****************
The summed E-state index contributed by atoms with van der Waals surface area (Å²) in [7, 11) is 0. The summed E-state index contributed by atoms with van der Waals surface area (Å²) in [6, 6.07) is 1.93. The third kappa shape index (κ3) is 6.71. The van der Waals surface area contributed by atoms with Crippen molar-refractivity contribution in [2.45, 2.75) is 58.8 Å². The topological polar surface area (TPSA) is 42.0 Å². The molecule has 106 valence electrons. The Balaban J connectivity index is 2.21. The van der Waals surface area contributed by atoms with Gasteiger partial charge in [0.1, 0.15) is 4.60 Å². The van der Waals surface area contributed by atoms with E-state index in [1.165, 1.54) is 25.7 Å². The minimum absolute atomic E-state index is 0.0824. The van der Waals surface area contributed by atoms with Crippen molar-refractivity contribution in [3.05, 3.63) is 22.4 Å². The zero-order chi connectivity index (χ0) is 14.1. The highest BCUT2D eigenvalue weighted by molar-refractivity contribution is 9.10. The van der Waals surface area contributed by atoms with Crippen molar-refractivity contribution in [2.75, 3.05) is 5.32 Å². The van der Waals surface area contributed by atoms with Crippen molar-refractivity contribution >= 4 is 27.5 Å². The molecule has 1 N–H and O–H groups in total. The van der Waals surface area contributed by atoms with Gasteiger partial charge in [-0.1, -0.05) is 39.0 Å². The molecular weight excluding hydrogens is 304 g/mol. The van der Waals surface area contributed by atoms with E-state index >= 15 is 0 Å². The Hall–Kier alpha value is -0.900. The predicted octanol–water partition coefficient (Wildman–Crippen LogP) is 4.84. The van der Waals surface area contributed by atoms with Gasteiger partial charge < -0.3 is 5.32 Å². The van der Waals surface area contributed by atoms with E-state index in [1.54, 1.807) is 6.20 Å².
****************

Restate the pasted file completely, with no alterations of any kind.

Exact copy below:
The summed E-state index contributed by atoms with van der Waals surface area (Å²) in [7, 11) is 0. The summed E-state index contributed by atoms with van der Waals surface area (Å²) in [6, 6.07) is 1.93. The third kappa shape index (κ3) is 6.71. The van der Waals surface area contributed by atoms with Crippen molar-refractivity contribution in [2.45, 2.75) is 58.8 Å². The topological polar surface area (TPSA) is 42.0 Å². The molecule has 106 valence electrons. The Balaban J connectivity index is 2.21. The van der Waals surface area contributed by atoms with Gasteiger partial charge in [0.1, 0.15) is 4.60 Å². The van der Waals surface area contributed by atoms with E-state index in [1.165, 1.54) is 25.7 Å². The minimum absolute atomic E-state index is 0.0824. The van der Waals surface area contributed by atoms with Crippen molar-refractivity contribution in [3.05, 3.63) is 22.4 Å². The zero-order chi connectivity index (χ0) is 14.1. The highest BCUT2D eigenvalue weighted by molar-refractivity contribution is 9.10. The van der Waals surface area contributed by atoms with Crippen molar-refractivity contribution in [2.75, 3.05) is 5.32 Å². The van der Waals surface area contributed by atoms with Crippen molar-refractivity contribution >= 4 is 27.5 Å². The molecule has 1 N–H and O–H groups in total. The van der Waals surface area contributed by atoms with Gasteiger partial charge in [-0.1, -0.05) is 39.0 Å². The molecular weight excluding hydrogens is 304 g/mol. The van der Waals surface area contributed by atoms with E-state index >= 15 is 0 Å². The Hall–Kier alpha value is -0.900. The predicted octanol–water partition coefficient (Wildman–Crippen LogP) is 4.84. The van der Waals surface area contributed by atoms with Gasteiger partial charge < -0.3 is 5.32 Å². The van der Waals surface area contributed by atoms with E-state index in [1.54, 1.807) is 6.20 Å².